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J Neurochem. 2017 Sep;142(5):767-775. doi: 10.1111/jnc.14116. Epub 2017 Jul 28.

Social isolation stress and chronic glutathione deficiency have a common effect on the glutamine-to-glutamate ratio and myo-inositol concentration in the mouse frontal cortex.

Author information

1
Laboratory for Functional and Metabolic Imaging, École Polytechnique Fédérale de Lausanne, Lausanne, Switzerland.
2
Department of Psychiatry, Center for Psychiatric Neuroscience, Lausanne University Hospital, Prilly-Lausanne, Switzerland.
3
Department of Radiology, University of Lausanne, Lausanne, Switzerland.
4
Department of Radiology, University of Geneva, Lausanne, Switzerland.

Abstract

Environmental stress can interact with genetic predisposition to increase the risk of developing psychopathology. In this work, we tested the hypothesis that social isolation stress interacts with impaired glutathione synthesis and have cumulative effects on the neurochemical profile of the frontal cortex. A mouse model with chronic glutathione deficit induced by knockout (-/-) of the glutamate-cysteine ligase modulatory subunit (Gclm) was exposed to social isolation stress from weaning to post-natal day 65. Using magnetic resonance methods at high-field (14.1 T), we analysed the neurochemical profile in the frontal cortex, brain size and ventricular volume of adult animals. Glutathione deficit was accompanied by elevated concentrations of N-acetylaspartate, alanine, and glutamine, as well as the ratio of glutamine-to-glutamate (Gln/Glu), and by a reduction in levels of myo-inositol and choline-containing compounds in the frontal cortex of -/- animals with respect to wild-type littermates. Although there was no significant interaction between social isolation stress and glutathione deficiency, mice reared in isolation displayed lower myo-inositol concentration (-8.4%, p < 0.05) and larger Gln/Glu (+7.6%, p < 0.05), relative to those in group housing. Furthermore, glutathione deficiency caused a reduction in whole brain volume and enlargement of ventricles, but social isolation had no effect on these parameters. We conclude that social isolation caused neurochemical alterations that may add to those associated to impaired glutathione synthesis.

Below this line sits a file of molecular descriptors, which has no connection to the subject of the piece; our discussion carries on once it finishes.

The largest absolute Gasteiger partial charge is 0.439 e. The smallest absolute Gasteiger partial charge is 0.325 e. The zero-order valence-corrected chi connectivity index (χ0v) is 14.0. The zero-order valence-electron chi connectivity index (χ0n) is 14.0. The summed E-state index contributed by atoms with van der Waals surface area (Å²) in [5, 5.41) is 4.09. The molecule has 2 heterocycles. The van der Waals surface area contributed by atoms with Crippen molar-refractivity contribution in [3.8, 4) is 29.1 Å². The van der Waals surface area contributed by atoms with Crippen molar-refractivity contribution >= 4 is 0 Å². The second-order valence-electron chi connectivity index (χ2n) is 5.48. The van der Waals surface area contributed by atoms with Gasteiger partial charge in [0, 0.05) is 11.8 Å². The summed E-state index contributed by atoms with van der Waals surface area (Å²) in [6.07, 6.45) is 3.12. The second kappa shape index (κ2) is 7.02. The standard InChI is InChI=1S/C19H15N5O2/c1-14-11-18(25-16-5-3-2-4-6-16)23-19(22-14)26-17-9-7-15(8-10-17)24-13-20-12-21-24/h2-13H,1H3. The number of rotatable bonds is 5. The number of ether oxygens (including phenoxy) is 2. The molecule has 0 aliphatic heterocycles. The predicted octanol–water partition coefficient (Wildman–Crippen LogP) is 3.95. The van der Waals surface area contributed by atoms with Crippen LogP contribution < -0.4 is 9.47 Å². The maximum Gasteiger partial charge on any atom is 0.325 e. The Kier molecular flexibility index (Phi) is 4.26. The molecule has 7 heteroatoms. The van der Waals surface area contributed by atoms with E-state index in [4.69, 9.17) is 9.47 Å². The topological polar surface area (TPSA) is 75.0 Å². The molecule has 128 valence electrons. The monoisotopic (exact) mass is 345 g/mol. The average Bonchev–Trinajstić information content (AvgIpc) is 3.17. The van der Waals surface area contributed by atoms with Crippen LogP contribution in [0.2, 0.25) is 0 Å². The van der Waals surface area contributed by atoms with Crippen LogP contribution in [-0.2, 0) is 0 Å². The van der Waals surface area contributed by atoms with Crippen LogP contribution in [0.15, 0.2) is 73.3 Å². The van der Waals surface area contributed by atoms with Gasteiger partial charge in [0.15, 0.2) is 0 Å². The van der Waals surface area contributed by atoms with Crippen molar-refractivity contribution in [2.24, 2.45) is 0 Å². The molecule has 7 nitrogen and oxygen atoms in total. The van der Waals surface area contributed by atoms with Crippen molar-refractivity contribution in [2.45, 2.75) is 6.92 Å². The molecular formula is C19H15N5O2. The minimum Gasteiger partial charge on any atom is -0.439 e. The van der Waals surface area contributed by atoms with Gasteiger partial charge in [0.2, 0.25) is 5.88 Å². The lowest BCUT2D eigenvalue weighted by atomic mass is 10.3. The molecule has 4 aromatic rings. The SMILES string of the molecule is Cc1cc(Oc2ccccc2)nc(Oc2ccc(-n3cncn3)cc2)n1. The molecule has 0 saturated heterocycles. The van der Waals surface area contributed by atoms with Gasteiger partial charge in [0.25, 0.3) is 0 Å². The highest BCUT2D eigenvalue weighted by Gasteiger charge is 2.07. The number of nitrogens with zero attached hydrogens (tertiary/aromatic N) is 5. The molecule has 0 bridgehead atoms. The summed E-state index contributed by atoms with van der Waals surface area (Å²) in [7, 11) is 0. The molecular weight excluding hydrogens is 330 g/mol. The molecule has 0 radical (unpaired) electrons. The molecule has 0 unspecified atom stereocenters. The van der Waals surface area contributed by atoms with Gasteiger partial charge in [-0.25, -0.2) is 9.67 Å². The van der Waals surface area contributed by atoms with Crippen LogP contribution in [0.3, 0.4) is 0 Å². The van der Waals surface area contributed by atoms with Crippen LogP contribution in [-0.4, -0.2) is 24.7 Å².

KEYWORDS:

magnetic resonance spectroscopy; metabolism; neurochemical profile; neurodevelopmental; social isolation

PMID:
28664650
DOI:
10.1111/jnc.14116
[Indexed for MEDLINE]
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